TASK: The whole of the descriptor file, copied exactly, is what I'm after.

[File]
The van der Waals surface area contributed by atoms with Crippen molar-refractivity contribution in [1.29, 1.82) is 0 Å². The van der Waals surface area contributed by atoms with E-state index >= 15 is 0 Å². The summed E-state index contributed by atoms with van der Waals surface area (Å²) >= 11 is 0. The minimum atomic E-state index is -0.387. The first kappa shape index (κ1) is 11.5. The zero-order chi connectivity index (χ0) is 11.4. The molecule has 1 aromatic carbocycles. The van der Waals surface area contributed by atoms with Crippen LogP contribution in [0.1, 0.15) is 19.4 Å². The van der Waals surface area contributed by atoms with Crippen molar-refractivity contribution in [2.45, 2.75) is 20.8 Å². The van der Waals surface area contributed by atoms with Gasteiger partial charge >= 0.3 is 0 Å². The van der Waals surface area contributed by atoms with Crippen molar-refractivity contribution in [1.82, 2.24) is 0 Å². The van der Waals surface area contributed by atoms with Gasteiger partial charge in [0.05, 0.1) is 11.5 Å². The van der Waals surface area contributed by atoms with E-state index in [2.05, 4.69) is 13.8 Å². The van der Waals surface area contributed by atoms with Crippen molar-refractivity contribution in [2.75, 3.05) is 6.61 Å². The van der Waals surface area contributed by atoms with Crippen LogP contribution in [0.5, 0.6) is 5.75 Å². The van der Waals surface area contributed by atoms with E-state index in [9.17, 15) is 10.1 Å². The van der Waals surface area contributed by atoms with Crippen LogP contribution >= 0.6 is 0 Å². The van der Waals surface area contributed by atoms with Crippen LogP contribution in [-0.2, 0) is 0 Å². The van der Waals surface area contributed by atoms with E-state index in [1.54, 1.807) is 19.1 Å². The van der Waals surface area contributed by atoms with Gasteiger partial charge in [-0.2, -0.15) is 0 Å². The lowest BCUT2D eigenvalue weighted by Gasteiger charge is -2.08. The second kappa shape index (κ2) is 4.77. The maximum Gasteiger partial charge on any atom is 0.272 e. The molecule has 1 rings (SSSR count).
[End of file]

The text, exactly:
The van der Waals surface area contributed by atoms with Crippen molar-refractivity contribution in [1.29, 1.82) is 0 Å². The van der Waals surface area contributed by atoms with E-state index >= 15 is 0 Å². The summed E-state index contributed by atoms with van der Waals surface area (Å²) >= 11 is 0. The minimum atomic E-state index is -0.387. The first kappa shape index (κ1) is 11.5. The zero-order chi connectivity index (χ0) is 11.4. The molecule has 1 aromatic carbocycles. The van der Waals surface area contributed by atoms with Crippen LogP contribution in [0.1, 0.15) is 19.4 Å². The van der Waals surface area contributed by atoms with Crippen molar-refractivity contribution in [2.45, 2.75) is 20.8 Å². The van der Waals surface area contributed by atoms with Gasteiger partial charge >= 0.3 is 0 Å². The van der Waals surface area contributed by atoms with Crippen molar-refractivity contribution in [1.82, 2.24) is 0 Å². The van der Waals surface area contributed by atoms with Gasteiger partial charge in [0.05, 0.1) is 11.5 Å². The van der Waals surface area contributed by atoms with E-state index in [2.05, 4.69) is 13.8 Å². The van der Waals surface area contributed by atoms with Crippen molar-refractivity contribution in [2.75, 3.05) is 6.61 Å². The van der Waals surface area contributed by atoms with Crippen LogP contribution in [0.5, 0.6) is 5.75 Å². The van der Waals surface area contributed by atoms with E-state index in [9.17, 15) is 10.1 Å². The van der Waals surface area contributed by atoms with Crippen LogP contribution >= 0.6 is 0 Å². The van der Waals surface area contributed by atoms with Crippen LogP contribution in [-0.2, 0) is 0 Å². The van der Waals surface area contributed by atoms with E-state index in [1.54, 1.807) is 19.1 Å². The van der Waals surface area contributed by atoms with Gasteiger partial charge in [-0.2, -0.15) is 0 Å². The lowest BCUT2D eigenvalue weighted by Gasteiger charge is -2.08. The second kappa shape index (κ2) is 4.77. The maximum Gasteiger partial charge on any atom is 0.272 e. The molecule has 1 rings (SSSR count).